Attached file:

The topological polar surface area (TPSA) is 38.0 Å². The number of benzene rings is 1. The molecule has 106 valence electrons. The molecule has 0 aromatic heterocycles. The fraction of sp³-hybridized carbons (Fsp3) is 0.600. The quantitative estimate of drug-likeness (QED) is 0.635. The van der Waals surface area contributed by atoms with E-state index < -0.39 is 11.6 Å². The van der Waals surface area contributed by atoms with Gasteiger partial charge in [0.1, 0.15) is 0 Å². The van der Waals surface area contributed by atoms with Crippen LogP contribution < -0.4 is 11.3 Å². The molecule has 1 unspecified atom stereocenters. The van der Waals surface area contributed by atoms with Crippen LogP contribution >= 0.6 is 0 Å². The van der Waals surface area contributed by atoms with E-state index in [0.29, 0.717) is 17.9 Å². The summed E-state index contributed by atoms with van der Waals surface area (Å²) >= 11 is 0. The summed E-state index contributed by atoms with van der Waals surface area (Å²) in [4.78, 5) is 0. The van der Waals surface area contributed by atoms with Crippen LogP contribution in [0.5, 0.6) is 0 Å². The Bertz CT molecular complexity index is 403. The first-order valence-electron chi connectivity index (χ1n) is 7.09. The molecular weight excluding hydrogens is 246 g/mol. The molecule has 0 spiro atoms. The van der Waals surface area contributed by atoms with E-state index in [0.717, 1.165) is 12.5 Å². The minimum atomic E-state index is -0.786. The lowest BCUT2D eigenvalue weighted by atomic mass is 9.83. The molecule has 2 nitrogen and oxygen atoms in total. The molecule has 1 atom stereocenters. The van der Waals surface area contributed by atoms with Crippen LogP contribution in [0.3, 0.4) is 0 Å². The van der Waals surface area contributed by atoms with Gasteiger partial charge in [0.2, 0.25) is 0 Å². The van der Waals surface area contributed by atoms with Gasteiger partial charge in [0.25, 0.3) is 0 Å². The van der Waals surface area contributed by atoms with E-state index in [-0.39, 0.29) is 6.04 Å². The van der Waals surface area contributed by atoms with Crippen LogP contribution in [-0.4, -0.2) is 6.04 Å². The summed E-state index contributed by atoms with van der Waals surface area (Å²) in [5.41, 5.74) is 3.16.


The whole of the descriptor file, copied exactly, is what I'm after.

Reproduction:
The topological polar surface area (TPSA) is 38.0 Å². The number of benzene rings is 1. The molecule has 106 valence electrons. The molecule has 0 aromatic heterocycles. The fraction of sp³-hybridized carbons (Fsp3) is 0.600. The quantitative estimate of drug-likeness (QED) is 0.635. The van der Waals surface area contributed by atoms with E-state index < -0.39 is 11.6 Å². The van der Waals surface area contributed by atoms with Gasteiger partial charge in [0.1, 0.15) is 0 Å². The van der Waals surface area contributed by atoms with Crippen LogP contribution < -0.4 is 11.3 Å². The molecule has 1 unspecified atom stereocenters. The van der Waals surface area contributed by atoms with Crippen LogP contribution >= 0.6 is 0 Å². The van der Waals surface area contributed by atoms with E-state index in [0.29, 0.717) is 17.9 Å². The summed E-state index contributed by atoms with van der Waals surface area (Å²) >= 11 is 0. The summed E-state index contributed by atoms with van der Waals surface area (Å²) in [4.78, 5) is 0. The van der Waals surface area contributed by atoms with Crippen LogP contribution in [0.5, 0.6) is 0 Å². The Bertz CT molecular complexity index is 403. The first-order valence-electron chi connectivity index (χ1n) is 7.09. The molecular weight excluding hydrogens is 246 g/mol. The molecule has 0 spiro atoms. The van der Waals surface area contributed by atoms with E-state index in [0.717, 1.165) is 12.5 Å². The minimum atomic E-state index is -0.786. The lowest BCUT2D eigenvalue weighted by atomic mass is 9.83. The molecule has 2 nitrogen and oxygen atoms in total. The molecule has 1 atom stereocenters. The van der Waals surface area contributed by atoms with Crippen LogP contribution in [0.3, 0.4) is 0 Å². The van der Waals surface area contributed by atoms with Gasteiger partial charge in [0.2, 0.25) is 0 Å². The van der Waals surface area contributed by atoms with Gasteiger partial charge in [0.25, 0.3) is 0 Å². The van der Waals surface area contributed by atoms with E-state index in [-0.39, 0.29) is 6.04 Å². The van der Waals surface area contributed by atoms with Crippen LogP contribution in [-0.4, -0.2) is 6.04 Å². The summed E-state index contributed by atoms with van der Waals surface area (Å²) in [5.41, 5.74) is 3.16.